He did not understand that in order to be a CEO of a company, you have to renounce your heresy! There is only one permissible opinion at Mozilla, and all dissidents must be purged! Yep, that’s left-liberal tolerance in a nut-shell. No, he wasn’t a victim of government censorship or intimidation. He was a victim of the free market in which people can choose to express their opinions by boycotts, free speech and the like. He still has his full First Amendment rights. But what we’re talking about is the obvious and ugly intolerance of parts of the gay movement, who have reacted to years of being subjected to social obloquy by returning the favor. . . .Conor Friedersdorf takes a close look at the bizarre statement Mozilla issued trying to explain all of this:
This is a repugnantly illiberal sentiment. It is also unbelievably stupid for the gay rights movement. You want to squander the real gains we have made by argument and engagement by becoming just as intolerant of others’ views as the Christianists? You’ve just found a great way to do this. It’s a bad, self-inflicted blow. And all of us will come to regret it.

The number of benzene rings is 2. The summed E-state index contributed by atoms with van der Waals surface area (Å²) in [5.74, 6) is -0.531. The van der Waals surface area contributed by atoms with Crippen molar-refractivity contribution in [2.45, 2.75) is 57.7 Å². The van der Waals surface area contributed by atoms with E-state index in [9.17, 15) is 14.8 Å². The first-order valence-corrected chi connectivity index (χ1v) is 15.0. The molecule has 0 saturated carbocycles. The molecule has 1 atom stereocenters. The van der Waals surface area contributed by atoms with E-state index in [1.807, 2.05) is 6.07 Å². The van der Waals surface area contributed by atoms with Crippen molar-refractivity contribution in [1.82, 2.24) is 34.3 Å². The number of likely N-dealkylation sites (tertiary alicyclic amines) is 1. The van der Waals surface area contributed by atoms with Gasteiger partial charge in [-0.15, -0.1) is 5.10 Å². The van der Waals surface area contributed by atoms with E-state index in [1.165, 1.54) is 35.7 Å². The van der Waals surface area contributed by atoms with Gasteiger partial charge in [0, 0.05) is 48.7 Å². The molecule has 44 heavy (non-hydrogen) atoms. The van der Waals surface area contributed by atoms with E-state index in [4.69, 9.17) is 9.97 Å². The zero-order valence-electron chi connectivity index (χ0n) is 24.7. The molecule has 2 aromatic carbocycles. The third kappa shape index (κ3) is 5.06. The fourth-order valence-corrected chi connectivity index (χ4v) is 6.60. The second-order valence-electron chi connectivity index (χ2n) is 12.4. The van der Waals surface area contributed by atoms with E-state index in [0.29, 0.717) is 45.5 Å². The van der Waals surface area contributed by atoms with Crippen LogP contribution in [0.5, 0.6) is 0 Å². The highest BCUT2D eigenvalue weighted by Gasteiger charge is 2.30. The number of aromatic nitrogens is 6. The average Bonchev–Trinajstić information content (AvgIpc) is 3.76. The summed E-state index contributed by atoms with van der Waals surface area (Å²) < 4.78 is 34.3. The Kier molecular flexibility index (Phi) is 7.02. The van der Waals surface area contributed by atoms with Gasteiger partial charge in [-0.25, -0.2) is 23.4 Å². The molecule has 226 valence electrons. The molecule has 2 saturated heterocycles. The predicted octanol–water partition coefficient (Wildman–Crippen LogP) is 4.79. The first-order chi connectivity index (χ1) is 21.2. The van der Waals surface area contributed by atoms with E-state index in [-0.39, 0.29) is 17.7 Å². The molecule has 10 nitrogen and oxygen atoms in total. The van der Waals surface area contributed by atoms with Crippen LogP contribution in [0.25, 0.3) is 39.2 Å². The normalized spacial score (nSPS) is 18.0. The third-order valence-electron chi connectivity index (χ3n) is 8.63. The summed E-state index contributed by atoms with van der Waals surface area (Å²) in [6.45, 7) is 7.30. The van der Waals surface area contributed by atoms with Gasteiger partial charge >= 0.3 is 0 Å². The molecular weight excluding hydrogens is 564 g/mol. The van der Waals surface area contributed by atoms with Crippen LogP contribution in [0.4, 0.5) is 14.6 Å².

"Our organizational culture reflects diversity and inclusiveness," the statement goes on. "We welcome contributions from everyone regardless of age, culture, ethnicity, gender, gender-identity, language, race, sexual orientation, geographical location and religious views. Mozilla supports equality for all." But the company is plainly taking the position that it won't employ, in leadership positions, anyone who publicly holds orthodox Christian or Muslim views on gay marriage.Persecution is persecution, whatever the excuse. And tolerance means tolerance for everyone who is not assaulting you, not just people who agree with you.
Agree or disagree, they aren't being welcoming of "everyone." They should have the courage to say so.
The statement continues, "our culture of openness extends to encouraging staff and community to share their beliefs and opinions in public." But this forced resignation sends exactly the opposite message: that if you want to get ahead at Mozilla, you best say nothing about any controversial political issue, which could affect your career, whether now or years from now in a changed political environment.